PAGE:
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Activists at the 2022 March for LifeWin McNamee/Getty Images

AUSTIN, Texas (LifeSiteNews) – In a major First Amendment victory, the Texas Supreme Court unanimously ruled February 24, 2023 that pro-life advocate Mark Lee Dickson was expressing a constitutionally protected opinion – and therefore cannot be sued for defamation – when he called pro-abortion groups “criminal organizations” that “murder unborn children.” Dickson’s attorneys included Former Texas Solicitor General Jonathan Mitchell, Martin Whittaker, and Tom Brejcha, President and Chief Counsel of the Thomas More Society.

The director of Right to Life of East Texas and founder of Sanctuary Cities for the Unborn Initiative, Dickson was sued in two separate lawsuits by The Lilith Fund for Reproductive Equity, the Afiya Center, and Texas Equal Access Fund for defamation after he made statements accusing the pro-abortion groups of participating in the “murder of innocent unborn human beings.” Right to Life of East Texas was a co-defendant in the 2020 lawsuits. In addition, Dickson had been the only non-government defendant in a federal lawsuit challenging the 2021 Texas Heartbeat Act, which allows private citizens to file civil suits against abortionists and others who aid and abet in abortions after the detection of a fetal heartbeat. The U.S. Supreme Court ruled that this earlier case against Dickson should be dismissed.

“The U.S. Constitution gives every individual the right to speak, write or publish opinions about any subject, with the First Amendment providing that Congress shall make no law abridging free speech,” noted Brejcha. “Mark Lee Dickson did not make any false claims that these pro-abortion groups had been convicted of any crimes. However, his statements were factually truthful because Texas law prohibiting abortions, enacted before Roe v. Wade, was never repealed. The federal judiciary has no authority to erase statutes even if it declares them unconstitutional.”

Dickson made his social media posts as part of his support of proposed municipal ordinances declaring abortions to be murderous similar to the 2019 Waskom, Texas Ordinance providing that abortion is “an act of murder with malice aforethought.” Dickson had lobbied the Waskom City Council to pass the ordinance declaring the town a “Sanctuary City for the Unborn.” He encouraged supporters to sign online petitions in support of such proposed ordinances. More than 60 cities in Texas, Ohio, Nebraska, Louisiana, Iowa and New Mexico have passed similar ordinances, leading abortion facilities to relocate or stay away, even when Roe v. Wade was still the law of the land.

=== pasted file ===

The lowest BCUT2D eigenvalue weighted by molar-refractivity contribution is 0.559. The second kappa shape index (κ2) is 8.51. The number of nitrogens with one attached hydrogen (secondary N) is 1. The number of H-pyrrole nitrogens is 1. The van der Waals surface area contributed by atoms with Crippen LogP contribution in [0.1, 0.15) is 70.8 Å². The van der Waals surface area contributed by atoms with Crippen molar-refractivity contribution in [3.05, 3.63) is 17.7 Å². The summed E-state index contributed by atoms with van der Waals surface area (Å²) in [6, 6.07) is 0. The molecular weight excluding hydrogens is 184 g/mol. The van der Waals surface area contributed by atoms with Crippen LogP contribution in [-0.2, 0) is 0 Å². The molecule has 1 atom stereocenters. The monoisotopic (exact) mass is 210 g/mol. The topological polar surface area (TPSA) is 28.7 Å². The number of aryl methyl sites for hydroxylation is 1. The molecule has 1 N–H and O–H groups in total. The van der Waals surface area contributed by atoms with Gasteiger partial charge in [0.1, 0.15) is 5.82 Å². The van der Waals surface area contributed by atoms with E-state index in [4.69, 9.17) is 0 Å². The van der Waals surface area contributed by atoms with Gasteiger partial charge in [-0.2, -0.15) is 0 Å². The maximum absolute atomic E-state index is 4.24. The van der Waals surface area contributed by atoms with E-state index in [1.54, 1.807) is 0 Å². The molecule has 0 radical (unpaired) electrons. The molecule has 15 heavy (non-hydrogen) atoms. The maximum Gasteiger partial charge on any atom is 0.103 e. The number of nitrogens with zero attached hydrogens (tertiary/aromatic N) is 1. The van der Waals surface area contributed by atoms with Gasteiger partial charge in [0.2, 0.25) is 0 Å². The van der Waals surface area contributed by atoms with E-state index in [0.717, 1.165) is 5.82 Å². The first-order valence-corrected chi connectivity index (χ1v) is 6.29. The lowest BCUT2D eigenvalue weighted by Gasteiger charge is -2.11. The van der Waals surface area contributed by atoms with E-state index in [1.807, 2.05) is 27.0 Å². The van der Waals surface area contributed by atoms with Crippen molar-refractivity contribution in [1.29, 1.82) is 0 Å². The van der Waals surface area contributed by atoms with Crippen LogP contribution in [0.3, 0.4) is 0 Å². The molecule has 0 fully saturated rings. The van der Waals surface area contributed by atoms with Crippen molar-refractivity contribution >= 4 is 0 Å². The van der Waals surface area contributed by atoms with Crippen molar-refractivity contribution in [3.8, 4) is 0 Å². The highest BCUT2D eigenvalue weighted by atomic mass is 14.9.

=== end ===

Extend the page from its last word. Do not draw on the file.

“Mr. Dickson’s speech reflected his pro-life advocacy and strongly held opinion that abortion is murder,” Brejcha said. “The main argument against abortion is that it constitutes an unjust killing of another’s human life – in essence murder; therefore, his goal is to criminalize abortion.”

In response to this victory in working with the Thomas More Society, Dickson said, “I am thankful for all who were involved in this case, including the Thomas More Society. Pro-life truth in Texas has been set free. I hope that every organization that promotes abortion gets out of the baby-murdering business entirely.”

In its ruling, the court noted it is essential to look at the “entire context” of Dickson’s statement, concluding that a reasonable person would not have believed that the remarks encouraged or threatened violence and were not “intended to be taken literally.”

Brejcha concluded, “Clearly, Mark’s speech intended to protect the lives of women and their unborn babies, and this victory seals his right to that conviction.”

Read the Texas Supreme Court’s decision here.